Aug 30, 2011

This Guy is the Spanish #2

Check out these fabulous Victor Valdes saves against Giuseppe Rossi of Villareal.

Great stuff and remember, Valdes is not the Spanish national team starting keeper--he is the #2 behind Iker Casillas. Yeah--the Spanish don't have a weakness at keeper.

Aug 29, 2011


Last night I watching the late SportsCenter and after getting through all the baseball talk and a trip by Lou Holtz to his old high school to coach one practice, I saw some highlights of Wayne Rooney taking a few free kicks and scoring a hat trick.

Now, first of all, I am happy that soccer highlights are making the SportsCenter cut, so I really shouldn't complaint.  But let's look only at the Manchester United mauling of Arsenel and I can find two prettier goals:

Ashley Young's First of the day (here) and Ashley Young's 92nd minute dagger.  (Just a note to premier league clubs, you might want to consider putting a defender on Young when he is sitting on the corner of the penalty area--just a free piece of advice).

Look, taking nothing away from Rooney's set piece magic, but if ESPN wanted to feather Rooney, how about also featuring the work he did on Young's goals.

A Change MLS' Policies Finds MLS Clubs Sitting Atop Champion's League Groups.

After two rounds of the Group Stage in the CONCACAF Champion's League, MLS clubs are leading the pack.  If you would have told me two years ago that I would be writing a lead like that, I would have laughed at you.  The reason is that until two years ago, for the most part, MLS clubs simply didn't put a great deal of emphasis on winning the Champion's League--it was another international competition that simply drained the talent and resources of clubs from their MLS league campaigns.

But this year, we see something different, we see five MLS clubs (four from the United States and 1 from Canada) not only competing but succeeding in the tournament. That's right, after two games each, all four of the groups are headed by the MLS clubs in their groups.  The L.A. Galaxy leads Group A on six points, the Colorado Rapids top Group B on four points; FC Dallas is carrying six points in Group C and the Seattle Sounders lead Group D on six points.  Part of the success is that FC Dallas and Seattle both traveled to Mexico and won on Mexican soil for the first time in 49 games.  Had Colorado not blown their lead against Real Espana, they too would have been on six points.  Toronto, the Canadian representative, is carrying three points as their loss in the competition came at the hands of FC Dallas.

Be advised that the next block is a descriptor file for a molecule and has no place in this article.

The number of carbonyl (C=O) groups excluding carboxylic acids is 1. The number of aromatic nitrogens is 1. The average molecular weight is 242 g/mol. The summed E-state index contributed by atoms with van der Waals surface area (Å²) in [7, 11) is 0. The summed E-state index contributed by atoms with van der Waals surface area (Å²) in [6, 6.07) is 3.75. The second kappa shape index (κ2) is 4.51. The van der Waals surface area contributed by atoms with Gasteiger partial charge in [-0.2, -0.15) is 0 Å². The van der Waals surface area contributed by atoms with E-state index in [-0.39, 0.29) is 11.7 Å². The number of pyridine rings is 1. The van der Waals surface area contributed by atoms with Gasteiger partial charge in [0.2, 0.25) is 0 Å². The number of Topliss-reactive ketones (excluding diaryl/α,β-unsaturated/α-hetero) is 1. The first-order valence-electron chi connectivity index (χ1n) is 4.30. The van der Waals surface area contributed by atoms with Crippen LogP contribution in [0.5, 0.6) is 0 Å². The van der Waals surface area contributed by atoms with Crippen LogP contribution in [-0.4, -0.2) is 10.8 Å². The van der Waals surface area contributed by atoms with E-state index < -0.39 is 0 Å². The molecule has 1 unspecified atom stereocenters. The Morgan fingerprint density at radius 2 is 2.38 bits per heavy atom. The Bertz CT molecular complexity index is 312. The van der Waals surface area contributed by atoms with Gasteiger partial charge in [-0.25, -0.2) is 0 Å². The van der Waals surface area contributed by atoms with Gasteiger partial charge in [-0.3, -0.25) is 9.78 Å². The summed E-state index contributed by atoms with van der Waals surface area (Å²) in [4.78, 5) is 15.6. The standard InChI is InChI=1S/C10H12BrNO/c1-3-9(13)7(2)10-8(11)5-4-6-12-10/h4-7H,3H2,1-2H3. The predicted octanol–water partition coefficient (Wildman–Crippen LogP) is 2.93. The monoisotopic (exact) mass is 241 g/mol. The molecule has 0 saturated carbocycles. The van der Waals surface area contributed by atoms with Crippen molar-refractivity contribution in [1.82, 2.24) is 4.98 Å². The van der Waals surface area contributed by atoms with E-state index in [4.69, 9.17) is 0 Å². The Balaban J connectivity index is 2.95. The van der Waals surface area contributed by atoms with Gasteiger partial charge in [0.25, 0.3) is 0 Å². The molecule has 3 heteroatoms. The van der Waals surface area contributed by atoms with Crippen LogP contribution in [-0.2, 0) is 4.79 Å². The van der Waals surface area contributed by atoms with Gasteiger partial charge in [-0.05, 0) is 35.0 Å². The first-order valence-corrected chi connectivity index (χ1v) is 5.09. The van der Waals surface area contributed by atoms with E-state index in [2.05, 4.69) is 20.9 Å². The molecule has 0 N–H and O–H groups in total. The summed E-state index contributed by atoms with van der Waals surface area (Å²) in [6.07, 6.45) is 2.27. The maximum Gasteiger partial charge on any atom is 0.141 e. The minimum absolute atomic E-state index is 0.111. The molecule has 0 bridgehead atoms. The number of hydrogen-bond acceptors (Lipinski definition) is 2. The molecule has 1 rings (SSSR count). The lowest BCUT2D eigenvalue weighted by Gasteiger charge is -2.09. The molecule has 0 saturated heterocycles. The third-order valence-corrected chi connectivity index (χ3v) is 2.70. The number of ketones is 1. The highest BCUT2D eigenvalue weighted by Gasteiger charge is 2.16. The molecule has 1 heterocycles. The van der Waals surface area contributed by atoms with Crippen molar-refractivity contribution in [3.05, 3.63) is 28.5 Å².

So what should we attribute this success to?  Well, the cynics would say that the Mexican sides (Pumas and Monterrey) didn't field their normal first XI, which is true.  The cynics would also say that L.A. Galaxy and Colorado have not faced their Mexican opponents either at home or in Mexico.  Which is also true.  But there is something a little different this year--two factors which make it more likely that MLS clubs will be able to compete and which make it possible that certainly three and possibly four MLS clubs can make the knockout stages.   I think the MLS clubs are taking the competition seriously this year.  The success of Real Salt Lake, making the final and almost winning, has shown that if MLS clubs take the competition seriously, real success can be found.  I believe the mindset, more than anything else, is what has put the MLS clubs in the position they now find themselves.

First, MLS has made it easier, from a personnel standpoint for MLS clubs to compete by expanding the rosters, making player development a priority and the general improvement in quality of play and quality of players.  I believe that Don Garber and the rest of the MLS leadership and owners always wished that MLS clubs would do well on an international stage importance.  But in the past, their focus was a tad myopic, looking first to the league, without understanding the importance of the regional, international club competition.    Garber's delusions of grandeur in earlier years was always tempered by the cruicible of the Champion's League.  No matter how good MLS clubs looked when competing against each other, they were often found lacking when competing against Mexican clubs or Saprissa or the top clubs from the region.

MLS rule changes, the homegrown player rules, the expanded rosters, the reserve league, even the young designated player rule (even thought it didn't directly related to the most recent results) all contribute to an atmosphere at the clubs that gives them the ability to prioritize the Champinon's League without necessarily sacrificing league play.  Clubs now have, or are on their way to having, the depth to play their first team players in the Champions' League matches and then rest them for league games if necessary without affecting the quality of the league play.  So instead of just young players, rookies or reserves getting time in the Champions' League while the first team rode the bench, now you see these clubs starting 9 or 10 of their normal starting 11 and then using reserve and squad players for a couple of games in the league play.